FDI August 2023

The seasonally adjusted Fastener Distributor Index (FDI) surged to a neutral reading of 50.0 compared to 40.7 in July.

Written by R.W. Baird analyst David J. Manthey, CFA with Quinn Fredrickson, CFA 9/8/23

Key Takeaway:

The seasonally adjusted Fastener Distributor Index (FDI) surged to a neutral reading of 50.0 compared to 40.7 in July. Respondents pointed to a rebound in demand as customers returned from summer vacations (which had pressured the July FDI). The Forward-Looking Indicator (FLI) also saw improvement but remains sub-50 at 45.9. Overall, results suggested some stabilization in fastener market conditions in August, which is encouraging after five consecutive months of declining momentum.

About the Fastener Distributor Index (FDI). The FDI is a monthly survey of North American fastener distributors, conducted with the FCH Sourcing Network and R. W. Baird. It offers insights into current fastener industry trends/outlooks. Similarly, the Forward-Looking Indicator (FLI) is based on a weighted average of four forward- looking inputs from the FDI survey. This indicator is designed to provide directional perspective on future expectations for fastener market conditions. As diffusion indexes, values above 50.0 signal strength, while readings below 50.0 signal weakness. Over time, results should be directly relevant to Fastenal (FAST) and broadly relevant to other industrial distributors such as W.W. Grainger (GWW) and MSC Industrial (MSM). Additional background is available at:FastenersClearingHouse.com.

Key Points:

FDI returns to neutral reading. The seasonally adjusted August FDI (50.0) saw substantial improvement vs. last month’s 40.7 and reached a neutral or better reading for the first time since February. Looking at the overall components of the FDI, three of the four (sales, employment, and supplier delivers) saw sequential improvement, while only customer inventories decelerated m/m. Respondents pointed to some normalization of demand following summer vacations: “Felt that customers had catching up to do after summer vacations. Sales/activity was up in August, after a very sluggish July.” This drove the seasonally adjusted sales index to improve sharply to 48.8 from last month’s very low base of 22.3. Just 37% of respondents indicated sales were below seasonal expectations compared to 70% last month. An equal number of respondents (37%) said sales were above expectations, while 26% said sales were in line.

FLI also surges but still below 50. The FLI also strengthened significantly, coming in at 45.9 vs. 38.8 last month. However, the index remains well below 50, indicating deceleration could be expected ahead. Stronger employment levels, leaner customer inventories, and a more bullish six-month outlook drove the improvement. On the outlook specifically, a lower percentage of respondents predicted lower activity levels six months from now vs. today compared to last month (20% in August, 37% in July). The percentage anticipating higher activity was unchanged (23% both this month and last), while the percentage expecting similar activity increased to 57% from 40%.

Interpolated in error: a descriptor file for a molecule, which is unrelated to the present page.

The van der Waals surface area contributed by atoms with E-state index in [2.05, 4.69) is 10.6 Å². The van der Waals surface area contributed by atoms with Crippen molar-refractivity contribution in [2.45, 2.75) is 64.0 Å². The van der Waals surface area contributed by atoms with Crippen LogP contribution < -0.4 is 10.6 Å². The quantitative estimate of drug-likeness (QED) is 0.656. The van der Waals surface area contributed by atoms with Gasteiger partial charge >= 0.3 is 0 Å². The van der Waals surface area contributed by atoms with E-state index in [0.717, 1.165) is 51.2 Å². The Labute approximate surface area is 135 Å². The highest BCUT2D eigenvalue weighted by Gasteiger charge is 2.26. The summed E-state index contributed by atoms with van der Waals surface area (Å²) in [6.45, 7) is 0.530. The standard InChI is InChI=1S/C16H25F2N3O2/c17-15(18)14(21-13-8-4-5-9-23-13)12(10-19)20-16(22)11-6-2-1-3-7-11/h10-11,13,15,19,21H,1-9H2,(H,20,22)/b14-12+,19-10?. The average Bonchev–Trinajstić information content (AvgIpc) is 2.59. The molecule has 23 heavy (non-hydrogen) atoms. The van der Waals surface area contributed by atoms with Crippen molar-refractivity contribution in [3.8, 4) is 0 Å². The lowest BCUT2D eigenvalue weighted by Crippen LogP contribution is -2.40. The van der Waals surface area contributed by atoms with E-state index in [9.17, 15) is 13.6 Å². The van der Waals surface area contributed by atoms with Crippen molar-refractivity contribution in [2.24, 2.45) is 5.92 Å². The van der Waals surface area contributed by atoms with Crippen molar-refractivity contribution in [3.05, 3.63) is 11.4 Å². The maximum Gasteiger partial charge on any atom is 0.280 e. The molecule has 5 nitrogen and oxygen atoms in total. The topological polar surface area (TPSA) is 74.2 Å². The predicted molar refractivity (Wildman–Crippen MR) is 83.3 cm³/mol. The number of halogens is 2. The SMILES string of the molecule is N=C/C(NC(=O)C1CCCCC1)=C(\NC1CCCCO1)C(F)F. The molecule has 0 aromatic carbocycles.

Commentary suggests uncertainty prevails. Despite the improvement seen in the FDI this month, multiple participants expressed unease on future conditions: “Too much bad ju-ju in the world. [I] am expecting a slowing of sales as people become nervous and continue to ignore the economists.” Forecasting remains challenging given the significant fluctuation in demand conditions seen month to month: “Hard to predict the upcoming months with any confidence. I would expect to see business have small peaks and valleys as the market still has not normalized yet.” Others are more encouraged by recent stabilization: “Business is steady, and forecast is same.” Passing along supplier price increases continues to be a challenge: “Our vendors prices are increasing but [we] are not expected to raise our prices. We have lost orders for less than $0.25 per part” and “Inflation is impacting many of the traditional costs of distribution in USA including labor and freight. Product sourcing prices in Taiwan are up 6%, China is slightly down, and containerized freight is down. Customers are flat and building to order vs. inventory.”

Fastenal reported August daily sales growth of +3.6%, just slightly below our +4.0% estimate and consensus expectations of +5.0%. This included fastener sales -3.8% y/y, which reflected further m/m deceleration and marked the fourth consecutive month of y/y declines. Safety sales were +9.5% and other non-fasteners grew +6.9% y/y. Looking forward, we model September daily sales +4.4% y/y which is also slightly below days-adjusted normal seasonality. This outlook is consistent with a string of sub-50 readings in the ISM and the sub-50 FLI. Beyond the near term, we assume 2024 returns to just modestly above normal seasonality in year one of an industrial recovery.

Risk Synopsis

Fastenal: Risks include economic sensitivity, pricing power, relatively high valuation, secular gross margin pressures, success of vending and on-site initiatives, and ability to sustain historical growth.

Industrial Distribution: Risks include economic sensitivity, pricing power, online pressure/competitive threats, global sourcing, and exposure to durable goods manufacturing.

For the full FDI report for August 2023, with graphs and disclosures, Click-here.

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